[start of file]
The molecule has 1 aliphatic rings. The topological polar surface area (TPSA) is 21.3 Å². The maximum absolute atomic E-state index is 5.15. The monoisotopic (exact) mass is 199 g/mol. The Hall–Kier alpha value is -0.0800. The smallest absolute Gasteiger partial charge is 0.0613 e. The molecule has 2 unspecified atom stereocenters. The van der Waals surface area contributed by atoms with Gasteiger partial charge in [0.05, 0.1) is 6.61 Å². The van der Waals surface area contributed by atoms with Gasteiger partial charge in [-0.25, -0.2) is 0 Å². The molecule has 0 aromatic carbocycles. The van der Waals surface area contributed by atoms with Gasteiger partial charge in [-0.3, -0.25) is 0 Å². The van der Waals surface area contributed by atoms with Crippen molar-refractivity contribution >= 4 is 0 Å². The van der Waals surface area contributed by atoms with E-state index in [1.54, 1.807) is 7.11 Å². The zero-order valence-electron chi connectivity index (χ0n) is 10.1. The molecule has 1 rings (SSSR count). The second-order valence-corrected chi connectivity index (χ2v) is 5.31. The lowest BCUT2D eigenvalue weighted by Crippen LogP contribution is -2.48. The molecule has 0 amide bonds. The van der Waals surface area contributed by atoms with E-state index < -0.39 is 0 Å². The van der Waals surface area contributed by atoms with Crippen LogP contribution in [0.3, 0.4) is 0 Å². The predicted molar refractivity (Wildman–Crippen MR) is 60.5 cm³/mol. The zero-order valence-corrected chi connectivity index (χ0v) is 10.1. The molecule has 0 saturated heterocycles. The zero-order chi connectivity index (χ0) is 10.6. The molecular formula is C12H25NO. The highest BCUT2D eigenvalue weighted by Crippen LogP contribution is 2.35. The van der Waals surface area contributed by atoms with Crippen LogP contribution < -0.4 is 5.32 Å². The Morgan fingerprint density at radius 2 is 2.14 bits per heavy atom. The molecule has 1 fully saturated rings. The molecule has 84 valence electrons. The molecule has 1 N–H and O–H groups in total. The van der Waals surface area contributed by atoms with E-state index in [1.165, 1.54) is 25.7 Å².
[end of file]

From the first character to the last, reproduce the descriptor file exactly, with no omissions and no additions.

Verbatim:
The molecule has 1 aliphatic rings. The topological polar surface area (TPSA) is 21.3 Å². The maximum absolute atomic E-state index is 5.15. The monoisotopic (exact) mass is 199 g/mol. The Hall–Kier alpha value is -0.0800. The smallest absolute Gasteiger partial charge is 0.0613 e. The molecule has 2 unspecified atom stereocenters. The van der Waals surface area contributed by atoms with Gasteiger partial charge in [0.05, 0.1) is 6.61 Å². The van der Waals surface area contributed by atoms with Gasteiger partial charge in [-0.25, -0.2) is 0 Å². The molecule has 0 aromatic carbocycles. The van der Waals surface area contributed by atoms with Gasteiger partial charge in [-0.3, -0.25) is 0 Å². The van der Waals surface area contributed by atoms with Crippen molar-refractivity contribution >= 4 is 0 Å². The van der Waals surface area contributed by atoms with E-state index in [1.54, 1.807) is 7.11 Å². The zero-order valence-electron chi connectivity index (χ0n) is 10.1. The molecule has 1 rings (SSSR count). The second-order valence-corrected chi connectivity index (χ2v) is 5.31. The lowest BCUT2D eigenvalue weighted by Crippen LogP contribution is -2.48. The molecule has 0 amide bonds. The van der Waals surface area contributed by atoms with E-state index < -0.39 is 0 Å². The van der Waals surface area contributed by atoms with Crippen LogP contribution in [0.3, 0.4) is 0 Å². The predicted molar refractivity (Wildman–Crippen MR) is 60.5 cm³/mol. The zero-order valence-corrected chi connectivity index (χ0v) is 10.1. The molecule has 0 saturated heterocycles. The zero-order chi connectivity index (χ0) is 10.6. The molecular formula is C12H25NO. The highest BCUT2D eigenvalue weighted by Crippen LogP contribution is 2.35. The van der Waals surface area contributed by atoms with Crippen LogP contribution < -0.4 is 5.32 Å². The Morgan fingerprint density at radius 2 is 2.14 bits per heavy atom. The molecule has 1 fully saturated rings. The molecule has 84 valence electrons. The molecule has 1 N–H and O–H groups in total. The van der Waals surface area contributed by atoms with E-state index in [1.165, 1.54) is 25.7 Å².